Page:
What happens in your mouth can hurt your body

Dr. Angela Seabright
Carly Getz

| 3 min read

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I’ve always taken decent care of my teeth. I’ll admit to skipping a few dentist appointments, but I brush and floss regularly. There was always a little bleeding when brushing, but that’s normal. As long as I was doing the basics, why would I be worried about my oral health?
Turns out, a little bleeding is not normal. And by the time I was 20 years old, I was diagnosed with periodontal disease.
More than a third of Americans incorrectly believe that a little bleeding when brushing is normal, or don’t know that it’s not. And while half of American adults suffer from gum disease, only three percent receive proper treatment. If left untreated, periodontal disease can not only lead to tooth loss, but also affect other aspects of your body’s overall health.
Those with gum disease are more likely to have chronic disease – like diabetes – and other severe health problems – such as stroke and heart disease. Studies have also linked periodontal disease with increased risk of preterm birth and dementia.
One in five Americans admit to not brushing twice a day and only half say they floss at least once a day. But while proper oral hygiene is a leading risk factor, there are other variables in the equation.
Just as your mouth can affect the health of your body, your body can affect the health of your mouth. According to the American Academy of Periodontology, risk factors for gum disease include:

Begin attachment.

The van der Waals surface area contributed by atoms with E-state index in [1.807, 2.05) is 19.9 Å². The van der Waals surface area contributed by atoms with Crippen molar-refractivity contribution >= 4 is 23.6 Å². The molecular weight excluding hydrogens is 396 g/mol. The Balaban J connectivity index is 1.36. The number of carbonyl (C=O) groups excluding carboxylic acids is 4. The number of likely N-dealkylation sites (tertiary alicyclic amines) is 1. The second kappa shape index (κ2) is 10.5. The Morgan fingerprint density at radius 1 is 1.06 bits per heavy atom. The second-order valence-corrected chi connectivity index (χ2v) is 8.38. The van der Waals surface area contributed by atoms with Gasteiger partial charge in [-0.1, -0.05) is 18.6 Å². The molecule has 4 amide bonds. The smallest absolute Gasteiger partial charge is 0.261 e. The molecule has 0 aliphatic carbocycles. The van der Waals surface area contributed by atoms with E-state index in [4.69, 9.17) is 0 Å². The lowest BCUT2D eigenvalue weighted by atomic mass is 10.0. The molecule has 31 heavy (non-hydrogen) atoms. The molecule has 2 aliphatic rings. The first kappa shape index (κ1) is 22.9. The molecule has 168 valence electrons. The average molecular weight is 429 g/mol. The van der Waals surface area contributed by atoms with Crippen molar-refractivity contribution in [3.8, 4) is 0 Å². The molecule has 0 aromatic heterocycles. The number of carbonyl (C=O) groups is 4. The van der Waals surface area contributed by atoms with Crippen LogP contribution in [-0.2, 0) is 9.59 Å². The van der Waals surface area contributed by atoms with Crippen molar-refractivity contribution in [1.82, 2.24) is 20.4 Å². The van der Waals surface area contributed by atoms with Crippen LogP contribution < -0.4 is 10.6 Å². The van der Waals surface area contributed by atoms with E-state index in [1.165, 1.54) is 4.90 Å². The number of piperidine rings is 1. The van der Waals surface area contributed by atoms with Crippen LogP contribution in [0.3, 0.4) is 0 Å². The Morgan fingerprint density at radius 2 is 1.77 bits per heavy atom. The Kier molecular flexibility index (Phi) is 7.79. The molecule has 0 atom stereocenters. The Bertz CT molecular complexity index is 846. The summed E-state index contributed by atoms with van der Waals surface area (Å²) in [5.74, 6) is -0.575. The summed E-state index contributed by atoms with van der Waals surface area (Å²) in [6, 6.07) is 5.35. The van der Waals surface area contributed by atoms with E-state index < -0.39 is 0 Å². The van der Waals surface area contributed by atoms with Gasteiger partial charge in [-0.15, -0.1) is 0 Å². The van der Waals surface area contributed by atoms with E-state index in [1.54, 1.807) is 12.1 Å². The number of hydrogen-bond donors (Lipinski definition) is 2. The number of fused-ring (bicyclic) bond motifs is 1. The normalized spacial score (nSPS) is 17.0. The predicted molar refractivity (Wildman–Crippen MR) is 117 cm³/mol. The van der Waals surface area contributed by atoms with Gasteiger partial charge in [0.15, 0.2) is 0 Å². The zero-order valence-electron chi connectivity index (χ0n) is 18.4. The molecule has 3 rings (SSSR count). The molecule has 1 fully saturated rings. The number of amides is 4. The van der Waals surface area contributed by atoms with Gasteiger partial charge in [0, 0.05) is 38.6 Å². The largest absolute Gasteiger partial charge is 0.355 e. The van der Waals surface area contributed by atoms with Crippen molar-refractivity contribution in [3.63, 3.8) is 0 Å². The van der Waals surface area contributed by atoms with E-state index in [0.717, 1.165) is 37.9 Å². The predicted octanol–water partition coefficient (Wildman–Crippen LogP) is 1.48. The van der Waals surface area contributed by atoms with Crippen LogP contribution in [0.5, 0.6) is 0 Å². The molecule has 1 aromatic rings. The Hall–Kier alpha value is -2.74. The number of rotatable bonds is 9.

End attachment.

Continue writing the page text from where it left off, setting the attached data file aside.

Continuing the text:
• Age
  • Smoking/tobacco use
  • Genetics
  • Stress
  • Medications
  • Clenching or grinding your teeth
  • Other systemic diseases
  • Poor nutrition and obesity
If you’re at risk for gum disease, “decent” care of your gums and teeth might not cut it. Here are some tips for taking care of your mouth that I wish I’d learned sooner:
  • To see if you’re brushing effectively, get disclosing tablets to make dental plaque visible.
  • Use antiseptic mouthwash to kill the bacterial plaque that causes gum disease and cavities.
  • Place your brush, uncovered, in your medicine cabinet between uses. Many people try to avoid getting germs on their toothbrush by covering it after brushing. This creates a cool, damp environment that encourages the growth of microorganisms.
  • Try to get to the dentist every six months, as recommended by the American Dental Association. If something comes up, try to reschedule your appointment rather than skipping it altogether.
  • Stop sharing. While most of us would never share a toothbrush, many of us freely pass around drinks and chapstick, passing germs and infection from mouth to mouth.
  • Ignore the “five second rule.” Food picks up germs immediately upon hitting the floor. You’re not doing your mouth any favors by eating the types of bacterial that can live on hard surfaces.
Photo Credit: Patricia H. Schuette

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